How Nigeria’s Rice Import Fell by 98.4% to 15 metric tonnes in 7 months

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How Nigeria’s Rice Import Fell by 98.4% to 15 metric tonnes in 7 months

 

Nigeria’s rice imports from the Thai Rice Exporters Association (TREA), one of the largest rice exporters in the world, fell by 98.4% to 15 metric tonnes between January and July 2022, as against 957 metric tonnes imported during the corresponding period in 2021.

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This information is according to data from TREA for January to July 2022, as seen by Nairametrics.

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During the review period, Nigeria’s rice imports from the association fell to the lowest level on record, even as rice importers spent less than a million Thai Baht. In the comparable period of 2021, Nigeria spent 15 million Thai Baht and a total of 30 million for the full year.

Nigeria’s rice importation has dropped significantly in recent years following measures by the Federal Government to reduce importation and improve local production.

An overview of historical data shows a sharp decline from 1.24 million MT of rice imported in 2014 to 244,131MT in 2015, and 58,260MT in 2016. Rice importation has since maintained a downward trend to date. This followed the inclusion of rice in the 41 items not valid for foreign exchange from CBN’s Foreign Exchange Window.

A ban to increase local production

In 2015, the CBN on behalf of the Federal Government placed a ban on 41 imported items (rice included), from accessing foreign exchange from the official window. Also, the government banned the importation of rice through land borders and kept a hefty 70% tariff on imports coming through ports. These actions were taken in a bid to discourage importation and encourage local production.

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As a result of the government’s drive to improve local production of rice, significant growth has been recorded in recent years, with local rice production estimated at 5.29 million MT in 2021, the highest annual rice harvest on record.

However, a disproportionate increase in local consumption of rice has seen the supply deficit expand wider.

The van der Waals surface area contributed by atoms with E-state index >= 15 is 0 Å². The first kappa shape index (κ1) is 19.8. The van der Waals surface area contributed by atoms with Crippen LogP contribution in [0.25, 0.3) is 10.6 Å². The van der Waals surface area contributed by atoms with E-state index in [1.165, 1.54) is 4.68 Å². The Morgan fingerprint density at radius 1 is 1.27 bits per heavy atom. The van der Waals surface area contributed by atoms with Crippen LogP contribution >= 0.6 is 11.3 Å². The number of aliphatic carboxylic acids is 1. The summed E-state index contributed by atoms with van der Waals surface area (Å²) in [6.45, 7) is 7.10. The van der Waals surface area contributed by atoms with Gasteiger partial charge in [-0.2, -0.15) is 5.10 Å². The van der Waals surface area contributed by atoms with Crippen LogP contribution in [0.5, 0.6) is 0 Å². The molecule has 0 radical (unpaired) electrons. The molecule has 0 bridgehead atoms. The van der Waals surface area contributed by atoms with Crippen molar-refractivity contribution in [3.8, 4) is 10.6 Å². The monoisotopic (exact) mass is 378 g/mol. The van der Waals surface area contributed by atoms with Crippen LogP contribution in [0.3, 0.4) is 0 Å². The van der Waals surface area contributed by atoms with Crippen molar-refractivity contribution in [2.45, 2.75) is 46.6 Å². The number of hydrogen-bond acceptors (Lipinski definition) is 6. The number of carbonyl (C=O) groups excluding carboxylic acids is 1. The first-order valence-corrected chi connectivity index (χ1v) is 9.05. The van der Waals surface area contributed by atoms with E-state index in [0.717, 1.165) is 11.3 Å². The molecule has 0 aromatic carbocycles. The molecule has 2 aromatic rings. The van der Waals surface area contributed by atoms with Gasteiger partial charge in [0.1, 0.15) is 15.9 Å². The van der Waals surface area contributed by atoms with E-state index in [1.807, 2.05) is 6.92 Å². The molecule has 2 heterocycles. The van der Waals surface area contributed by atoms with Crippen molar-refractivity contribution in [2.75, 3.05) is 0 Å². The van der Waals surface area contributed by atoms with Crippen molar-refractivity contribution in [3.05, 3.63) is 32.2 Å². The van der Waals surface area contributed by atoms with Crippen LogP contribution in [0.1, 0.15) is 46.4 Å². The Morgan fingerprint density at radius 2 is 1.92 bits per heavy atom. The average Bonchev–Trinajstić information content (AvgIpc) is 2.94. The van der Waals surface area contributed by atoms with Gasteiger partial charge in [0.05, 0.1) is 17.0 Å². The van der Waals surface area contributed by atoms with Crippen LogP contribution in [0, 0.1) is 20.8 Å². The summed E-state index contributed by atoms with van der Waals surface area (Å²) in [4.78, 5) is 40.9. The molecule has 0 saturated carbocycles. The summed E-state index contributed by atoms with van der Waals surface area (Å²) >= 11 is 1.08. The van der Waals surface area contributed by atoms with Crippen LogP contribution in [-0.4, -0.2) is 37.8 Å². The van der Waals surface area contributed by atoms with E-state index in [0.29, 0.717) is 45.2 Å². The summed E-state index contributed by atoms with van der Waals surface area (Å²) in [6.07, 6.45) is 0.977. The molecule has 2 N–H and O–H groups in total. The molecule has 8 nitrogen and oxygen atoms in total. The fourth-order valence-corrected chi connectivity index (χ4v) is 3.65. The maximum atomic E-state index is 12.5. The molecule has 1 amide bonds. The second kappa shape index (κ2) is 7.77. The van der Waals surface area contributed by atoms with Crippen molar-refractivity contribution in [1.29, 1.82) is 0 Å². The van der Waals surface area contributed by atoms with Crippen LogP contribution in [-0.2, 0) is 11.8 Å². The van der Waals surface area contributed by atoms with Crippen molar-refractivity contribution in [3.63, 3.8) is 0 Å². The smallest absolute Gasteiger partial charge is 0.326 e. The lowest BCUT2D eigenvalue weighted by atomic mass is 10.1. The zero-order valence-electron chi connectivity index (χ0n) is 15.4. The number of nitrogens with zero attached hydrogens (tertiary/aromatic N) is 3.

According to data from the Organization for Economic Co-operation and Development (OECD) and the Food and Agriculture Organization of the United Nations (FAO), Nigeria consumed a total of 7.96 million MT of rice in 2021 against local production of 5.29 million MT, leaving a deficit of 2.66 million (MT).

Meanwhile, there have been reports of rice being smuggled into the country through land borders despite the government’s efforts to clamp down on these illegal importations. In 2021, the Senate Committee on Agriculture noted that about 2 million metric tons of rice are being imported or smuggled into the country.

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A look at the level of rice imported by Benin Republic in 2016 showed a sudden increase despite having a population of less than 6% of Nigeria’s 216 million people. It has brought up questions about how a country with such a small population can consume so much rice, except it is a medium used in smuggling the item into Nigeria.

 

Gains threatened by flooding

The recent gains recorded in the Nigerian rice processing industry are currently threatened by continuous flooding across the country. The floods have submerged over $15 million worth of Olam’s rice farm, posing huge losses to this year’s rice harvest.

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Consequently, the price of a 50kg bag of domestic rice has surged to over N37,000 in major markets in Lagos State. Similarly, a 50kg bag of foreign rice is already selling for an average of N40,000 as a result of the supply constraint amidst rising demand, especially considering Yuletide season which is around the corner.

Nigeria is at risk of experiencing a food crisis, taking into consideration the importance of rice in Nigeria’s food value chain, and the continuous ban on the importation of foreign rice through land borders.

Nigerians are now panic-buying bags of rice in a bid to hedge against the possibility of price increases later in the year. According to Ibrahim Maigari Ahmadu the Founder/CEO of agritech startup RiceAfrika Technologies, the price of rice could surge beyond N40,000 towards the end of the year, given the rise in demand during the period.

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